The main way is to behave with professionalism. There are a lot of ways to do this.

Craft your artworks to the best of your ability. Store them with care. Keep records and documentation. Educate yourself about the use of contracts and use them for all transactions and commissions. Use business cards, postcards, websites, and other ways to let people know who you are and what you do. Treat your clients in a professional manner, with courtesy and respect. Do your work in a timely fashion to your clients' needs.

There are many people who try to define what a professional artist is. Some of the definitions are useful, but a lot of them drive artists to the art world equivalent of vanity publishers.

For the North Carolina State Fair, an art professional artist is one who earns "a substantial income" from artmaking or who teaches art.

In Australia an artist must show concerted intention to derive profit from his or her art to be classified as a professional. This includes activities like offering work for sale, applying for grants, and entering art competitions.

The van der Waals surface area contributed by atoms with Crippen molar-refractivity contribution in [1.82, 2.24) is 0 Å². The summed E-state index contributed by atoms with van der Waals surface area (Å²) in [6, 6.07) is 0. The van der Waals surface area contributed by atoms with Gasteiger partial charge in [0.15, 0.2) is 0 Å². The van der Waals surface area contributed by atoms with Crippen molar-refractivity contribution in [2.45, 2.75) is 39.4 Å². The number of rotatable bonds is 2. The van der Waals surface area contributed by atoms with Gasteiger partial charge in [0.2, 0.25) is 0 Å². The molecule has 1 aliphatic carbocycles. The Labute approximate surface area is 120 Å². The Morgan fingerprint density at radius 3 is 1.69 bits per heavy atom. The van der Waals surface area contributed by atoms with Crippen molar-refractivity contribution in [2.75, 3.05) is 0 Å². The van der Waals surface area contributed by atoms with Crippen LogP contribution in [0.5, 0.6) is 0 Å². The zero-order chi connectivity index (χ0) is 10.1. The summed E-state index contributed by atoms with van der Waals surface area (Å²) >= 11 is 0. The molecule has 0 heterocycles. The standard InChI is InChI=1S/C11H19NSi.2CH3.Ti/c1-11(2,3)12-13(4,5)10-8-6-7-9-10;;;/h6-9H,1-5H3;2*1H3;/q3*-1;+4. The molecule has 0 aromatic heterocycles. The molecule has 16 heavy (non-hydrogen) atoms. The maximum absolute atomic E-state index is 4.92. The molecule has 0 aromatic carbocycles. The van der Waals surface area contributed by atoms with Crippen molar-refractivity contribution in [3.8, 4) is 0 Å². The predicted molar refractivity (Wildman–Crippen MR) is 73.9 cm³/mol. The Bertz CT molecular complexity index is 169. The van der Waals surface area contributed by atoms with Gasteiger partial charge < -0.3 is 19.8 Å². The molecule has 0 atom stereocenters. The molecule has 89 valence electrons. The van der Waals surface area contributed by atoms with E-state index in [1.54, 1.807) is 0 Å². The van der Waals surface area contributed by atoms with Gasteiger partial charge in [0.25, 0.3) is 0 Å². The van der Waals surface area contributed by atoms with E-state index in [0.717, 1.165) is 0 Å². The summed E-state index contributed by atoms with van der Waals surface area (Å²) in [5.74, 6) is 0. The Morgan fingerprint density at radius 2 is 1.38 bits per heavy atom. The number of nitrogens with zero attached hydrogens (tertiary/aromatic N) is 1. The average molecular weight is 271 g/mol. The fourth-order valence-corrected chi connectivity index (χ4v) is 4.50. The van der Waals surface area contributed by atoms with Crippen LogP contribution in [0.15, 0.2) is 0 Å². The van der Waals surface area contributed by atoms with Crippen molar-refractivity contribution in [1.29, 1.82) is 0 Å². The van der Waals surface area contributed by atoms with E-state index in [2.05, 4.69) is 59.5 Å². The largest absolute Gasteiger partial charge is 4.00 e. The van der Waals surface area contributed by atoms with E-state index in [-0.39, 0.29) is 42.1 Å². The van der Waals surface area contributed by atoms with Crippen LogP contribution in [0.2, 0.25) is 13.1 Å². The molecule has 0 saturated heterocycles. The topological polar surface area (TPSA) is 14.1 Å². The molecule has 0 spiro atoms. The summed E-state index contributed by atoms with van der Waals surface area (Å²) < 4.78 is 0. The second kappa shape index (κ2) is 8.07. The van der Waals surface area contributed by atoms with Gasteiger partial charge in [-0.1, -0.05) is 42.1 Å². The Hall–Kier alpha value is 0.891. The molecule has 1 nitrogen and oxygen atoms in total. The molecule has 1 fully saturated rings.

The Minnesota Department of Revenue has ruled that artists are not professional, even if art is their sole and substantial source of income if they derive too much pleasure from their work and do not work as hard at earning money as the Dept.of Revenue deems proper. (http://minnesota.publicradio.org/display/web/2013/07/19/arts/demars-artist-tax-audit) This is currently in dispute.

One rule of thumb given is that one is a professional artist when one earns a profit from art in three out of five years.

This does, however, leave a depressing number of artists out of the category. If there is one profession which earns less than writers from its work, it's artists.

So, since there is no clear definition, I go with acting with professionalism.